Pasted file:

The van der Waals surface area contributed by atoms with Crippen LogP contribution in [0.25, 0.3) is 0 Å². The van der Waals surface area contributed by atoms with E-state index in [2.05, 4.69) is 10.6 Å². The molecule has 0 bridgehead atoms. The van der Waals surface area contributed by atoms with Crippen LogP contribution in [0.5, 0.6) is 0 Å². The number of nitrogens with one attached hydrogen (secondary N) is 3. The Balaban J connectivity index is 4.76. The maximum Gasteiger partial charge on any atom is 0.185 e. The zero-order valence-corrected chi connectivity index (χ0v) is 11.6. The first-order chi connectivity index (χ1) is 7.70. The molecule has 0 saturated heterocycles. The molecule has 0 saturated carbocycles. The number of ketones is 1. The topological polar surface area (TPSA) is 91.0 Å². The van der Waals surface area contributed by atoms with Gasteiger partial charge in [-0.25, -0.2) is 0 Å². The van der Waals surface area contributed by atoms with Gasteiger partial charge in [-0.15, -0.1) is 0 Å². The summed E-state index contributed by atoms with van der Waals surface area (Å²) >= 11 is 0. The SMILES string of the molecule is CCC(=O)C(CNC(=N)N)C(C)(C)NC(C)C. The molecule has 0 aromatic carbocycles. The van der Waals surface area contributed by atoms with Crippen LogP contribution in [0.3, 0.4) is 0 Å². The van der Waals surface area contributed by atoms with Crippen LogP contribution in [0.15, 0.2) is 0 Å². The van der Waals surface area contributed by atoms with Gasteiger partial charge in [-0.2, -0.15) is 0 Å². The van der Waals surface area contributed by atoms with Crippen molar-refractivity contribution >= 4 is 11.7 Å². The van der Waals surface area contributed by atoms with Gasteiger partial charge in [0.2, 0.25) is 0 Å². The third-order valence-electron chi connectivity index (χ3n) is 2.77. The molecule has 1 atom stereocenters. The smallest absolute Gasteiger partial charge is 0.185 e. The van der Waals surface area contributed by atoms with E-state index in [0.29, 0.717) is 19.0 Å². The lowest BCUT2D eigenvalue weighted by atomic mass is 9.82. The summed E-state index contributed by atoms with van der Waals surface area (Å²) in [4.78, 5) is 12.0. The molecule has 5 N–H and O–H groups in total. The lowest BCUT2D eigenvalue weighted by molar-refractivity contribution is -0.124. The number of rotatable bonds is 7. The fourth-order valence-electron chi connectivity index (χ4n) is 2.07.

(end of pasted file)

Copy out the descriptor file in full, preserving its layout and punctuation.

The van der Waals surface area contributed by atoms with Crippen LogP contribution in [0.25, 0.3) is 0 Å². The van der Waals surface area contributed by atoms with E-state index in [2.05, 4.69) is 10.6 Å². The molecule has 0 bridgehead atoms. The van der Waals surface area contributed by atoms with Crippen LogP contribution in [0.5, 0.6) is 0 Å². The number of nitrogens with one attached hydrogen (secondary N) is 3. The Balaban J connectivity index is 4.76. The maximum Gasteiger partial charge on any atom is 0.185 e. The zero-order valence-corrected chi connectivity index (χ0v) is 11.6. The first-order chi connectivity index (χ1) is 7.70. The molecule has 0 saturated heterocycles. The molecule has 0 saturated carbocycles. The number of ketones is 1. The topological polar surface area (TPSA) is 91.0 Å². The van der Waals surface area contributed by atoms with Gasteiger partial charge in [-0.25, -0.2) is 0 Å². The van der Waals surface area contributed by atoms with Gasteiger partial charge in [-0.15, -0.1) is 0 Å². The summed E-state index contributed by atoms with van der Waals surface area (Å²) >= 11 is 0. The SMILES string of the molecule is CCC(=O)C(CNC(=N)N)C(C)(C)NC(C)C. The molecule has 0 aromatic carbocycles. The van der Waals surface area contributed by atoms with Crippen LogP contribution in [0.3, 0.4) is 0 Å². The van der Waals surface area contributed by atoms with Crippen LogP contribution in [0.15, 0.2) is 0 Å². The van der Waals surface area contributed by atoms with Gasteiger partial charge in [-0.2, -0.15) is 0 Å². The van der Waals surface area contributed by atoms with Crippen molar-refractivity contribution >= 4 is 11.7 Å². The van der Waals surface area contributed by atoms with Gasteiger partial charge in [0.2, 0.25) is 0 Å². The third-order valence-electron chi connectivity index (χ3n) is 2.77. The molecule has 1 atom stereocenters. The smallest absolute Gasteiger partial charge is 0.185 e. The van der Waals surface area contributed by atoms with E-state index in [0.29, 0.717) is 19.0 Å². The lowest BCUT2D eigenvalue weighted by atomic mass is 9.82. The summed E-state index contributed by atoms with van der Waals surface area (Å²) in [4.78, 5) is 12.0. The molecule has 5 N–H and O–H groups in total. The lowest BCUT2D eigenvalue weighted by molar-refractivity contribution is -0.124. The number of rotatable bonds is 7. The fourth-order valence-electron chi connectivity index (χ4n) is 2.07.